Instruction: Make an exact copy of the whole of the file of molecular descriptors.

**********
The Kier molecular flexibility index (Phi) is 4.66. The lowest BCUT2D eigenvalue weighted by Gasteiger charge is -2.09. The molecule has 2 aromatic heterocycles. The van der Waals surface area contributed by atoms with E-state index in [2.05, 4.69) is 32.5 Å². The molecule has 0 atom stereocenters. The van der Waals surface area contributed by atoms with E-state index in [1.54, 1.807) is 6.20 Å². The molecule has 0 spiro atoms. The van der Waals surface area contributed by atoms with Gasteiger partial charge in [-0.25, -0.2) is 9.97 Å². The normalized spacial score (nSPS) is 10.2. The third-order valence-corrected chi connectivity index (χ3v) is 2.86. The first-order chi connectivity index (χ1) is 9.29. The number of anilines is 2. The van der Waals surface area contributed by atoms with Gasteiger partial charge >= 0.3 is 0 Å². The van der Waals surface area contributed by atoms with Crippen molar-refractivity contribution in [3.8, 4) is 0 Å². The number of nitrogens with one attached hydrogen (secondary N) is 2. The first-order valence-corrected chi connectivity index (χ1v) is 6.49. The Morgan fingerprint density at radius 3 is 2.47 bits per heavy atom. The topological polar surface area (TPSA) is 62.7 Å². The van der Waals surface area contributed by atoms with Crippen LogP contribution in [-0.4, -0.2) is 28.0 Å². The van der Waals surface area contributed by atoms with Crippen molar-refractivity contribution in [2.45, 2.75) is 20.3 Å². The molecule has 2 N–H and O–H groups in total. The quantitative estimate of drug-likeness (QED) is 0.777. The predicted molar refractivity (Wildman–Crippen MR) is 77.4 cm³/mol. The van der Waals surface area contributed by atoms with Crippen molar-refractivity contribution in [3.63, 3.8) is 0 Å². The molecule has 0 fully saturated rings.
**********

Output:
The Kier molecular flexibility index (Phi) is 4.66. The lowest BCUT2D eigenvalue weighted by Gasteiger charge is -2.09. The molecule has 2 aromatic heterocycles. The van der Waals surface area contributed by atoms with E-state index in [2.05, 4.69) is 32.5 Å². The molecule has 0 atom stereocenters. The van der Waals surface area contributed by atoms with E-state index in [1.54, 1.807) is 6.20 Å². The molecule has 0 spiro atoms. The van der Waals surface area contributed by atoms with Gasteiger partial charge in [-0.25, -0.2) is 9.97 Å². The normalized spacial score (nSPS) is 10.2. The third-order valence-corrected chi connectivity index (χ3v) is 2.86. The first-order chi connectivity index (χ1) is 9.29. The number of anilines is 2. The van der Waals surface area contributed by atoms with Gasteiger partial charge >= 0.3 is 0 Å². The van der Waals surface area contributed by atoms with Crippen molar-refractivity contribution in [3.8, 4) is 0 Å². The number of nitrogens with one attached hydrogen (secondary N) is 2. The first-order valence-corrected chi connectivity index (χ1v) is 6.49. The Morgan fingerprint density at radius 3 is 2.47 bits per heavy atom. The topological polar surface area (TPSA) is 62.7 Å². The van der Waals surface area contributed by atoms with Crippen LogP contribution in [-0.4, -0.2) is 28.0 Å². The van der Waals surface area contributed by atoms with Crippen molar-refractivity contribution in [2.45, 2.75) is 20.3 Å². The molecule has 2 N–H and O–H groups in total. The quantitative estimate of drug-likeness (QED) is 0.777. The predicted molar refractivity (Wildman–Crippen MR) is 77.4 cm³/mol. The van der Waals surface area contributed by atoms with Crippen molar-refractivity contribution in [3.63, 3.8) is 0 Å². The molecule has 0 fully saturated rings.